Malays possess several important traits in their pure form which is important for preservationist: namely, their ability to invigorate other breeds of fowl when used in a grading breeding system. Their height, weight, and general good health can be used to great advantage by the breeder when any of these are lacking in other rare breeds of fowl. Of course, we are all aware of the use of Malays to create the Cornish which is the cornerstone of our modern chicken meat industry. What many are not aware of is its use in improving many of the other non-Oriental Game breeds as well.

Though they are not a favorite of all poultry fanciers, there is no doubt that an excellent Malay demands attention. The best are cock birds are nearly 3 feet tall and weigh more than 10 pounds! Furthermore, the best hens reach nearly that same height and possess a definite game-disposition.

The ones I have seen in the shows lately have the height and weight but many are missing the refinement of Malays of the past. Without exception they should ALL possess the 3 curves: neck, back, and tail. The back should not be a roach back, but instead, produced by the wing carriage. The tail should be carried below the horizontal and should even be drooping or ‘whipped’ as it is called. The comb is known as a strawberry, walnut or cushion comb. All of these are one in the same they are just called various names by breeders from different parts of the country. The comb looks like a strawberry that has been cut vertically with the stem end placed at the top of the head. The Malay is one of those breeds where ‘type is everything!’

The stock that I have been working with contains ‘blood’ of the great stock of the past as shown by Hazel Matthews and Henry Miller. However, I will readily confess that I have experienced my share of problems in producing quality Malays. One of the problems I experienced early on was chicks with crooked toes. I mean, they would be near perfect in every area except for those crazy crooked toes! At first, I thought it was an inbreeding problem, and then, quite by accident I discovered it was an incubation problem. I had a bunch of Malay eggs in the incubator when I allowed the temperature to go up to 104*F. (This happened during one night). To my surprise, when these particular Malay eggs hatched there were no crooked toes! Thus, from this point on I allowed for higher temperatures with Malay eggs—never 104*F again, as this was an accident, instead I run my still-air incubator at 101-102*F for Malay eggs only. With these temperatures I have eliminated the crooked toes and have experienced excellent hatches. Could it be that the Malay has a higher body temperature than other breeds of fowl?

I have not had any fertility problems with my Malays, but I have culled for basic stamina. My stock does suffer from a peculiar genetic disorder experienced by various Gamefowl known as the ‘shakes’ or ‘tremors.’ I am almost certain that this difficulty is a result of inbreeding without proper culling. Thus, I cull ruthlessly for healthy stock. If any bird shows even the slightest lack of general good health, then we call that bird ‘supper!’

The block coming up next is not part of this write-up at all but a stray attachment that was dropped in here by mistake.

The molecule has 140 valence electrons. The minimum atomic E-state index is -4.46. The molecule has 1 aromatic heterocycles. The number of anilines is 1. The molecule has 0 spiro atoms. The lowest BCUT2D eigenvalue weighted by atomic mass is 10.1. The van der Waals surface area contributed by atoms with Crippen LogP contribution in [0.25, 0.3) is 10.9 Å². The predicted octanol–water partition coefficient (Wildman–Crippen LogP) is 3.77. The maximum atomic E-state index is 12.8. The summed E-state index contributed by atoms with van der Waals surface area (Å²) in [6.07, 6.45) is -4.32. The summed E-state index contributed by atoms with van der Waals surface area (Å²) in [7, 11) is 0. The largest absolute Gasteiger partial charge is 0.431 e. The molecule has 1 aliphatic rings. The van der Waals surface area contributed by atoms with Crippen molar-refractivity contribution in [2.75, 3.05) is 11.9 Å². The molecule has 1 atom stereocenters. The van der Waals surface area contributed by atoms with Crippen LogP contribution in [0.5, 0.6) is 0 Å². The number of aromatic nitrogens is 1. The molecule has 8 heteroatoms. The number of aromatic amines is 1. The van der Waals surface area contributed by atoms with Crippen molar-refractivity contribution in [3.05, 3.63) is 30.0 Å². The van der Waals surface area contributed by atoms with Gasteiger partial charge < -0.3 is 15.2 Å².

Malays are not the best laying females; though mine do lay rather well from January through March. From March onward it is hit and miss. The hens will also go broody in a skinny minute; especially when the weather gets warm. The cockerels tend to be fertile before the pullets. However, I try not to use young cockerels for breeding purposes. I like to give them time to adequately mature to see if there are any health problems that will develop. The cockerels are typically not mature until they are between 2 and 3 years of age. So, if you are looking for a fast maturing breed, then you need to look elsewhere.

To avoid growing problems, remember the legs of the Malay are very long and are required to hold a tremendous amount of weight—for a chicken—when mature. I take Malay chicks off chick starter when they are 10 weeks old. I grow them out on scratch grains, bread, and grass. This lower protein diet allows for them to mature slowly. Still, I have had Malay cockerels to ‘go down on the hocks’ abruptly at 12 weeks of age. This seems to be an inability of the young bird to absorb adequate amounts of riboflavin. SPPA member, Andy Marsinko, advised me to mix active yeast into the drinking water of the cockerels for one week at weeks 12, 14 and 16. The yeast helps breakdown the riboflavin in the green feed; thus, helping the young cockerel to absorb it into his system. Since beginning this practice, I have not had a single cockerel with this problem. Interestingly, I have never had a pullet to exhibit the same problem. When telling my story to a meat poultry producer, he gave me this funny look and said, “Now that you mention it, I’ve never seen a pullet go down on the hocks either; though we have cockerels do it all the time.” I cannot explain this phenomena, but on my farm and with my stock it is a fact—only cockerels ever exhibit the problem of going down on the hocks and this only seems to happen between the ages of 12 to 16 weeks.

These giants of the poultry world have almost disappeared from North America. There survival is due to a handful of breeders. A Malay breeder must possess adequate space for the breed to mature properly. This is not a breed for a cage! However, the bantam Malay still has all the characteristics of its’ larger counterpart without as much of a space requirement. I do believe the Malay needs to be preserved for future generations. It has been a foundation breed of our modern poultry industry and may be needed again. Besides, a flock of these giant chickens it simply a sight to see!

Additional Sources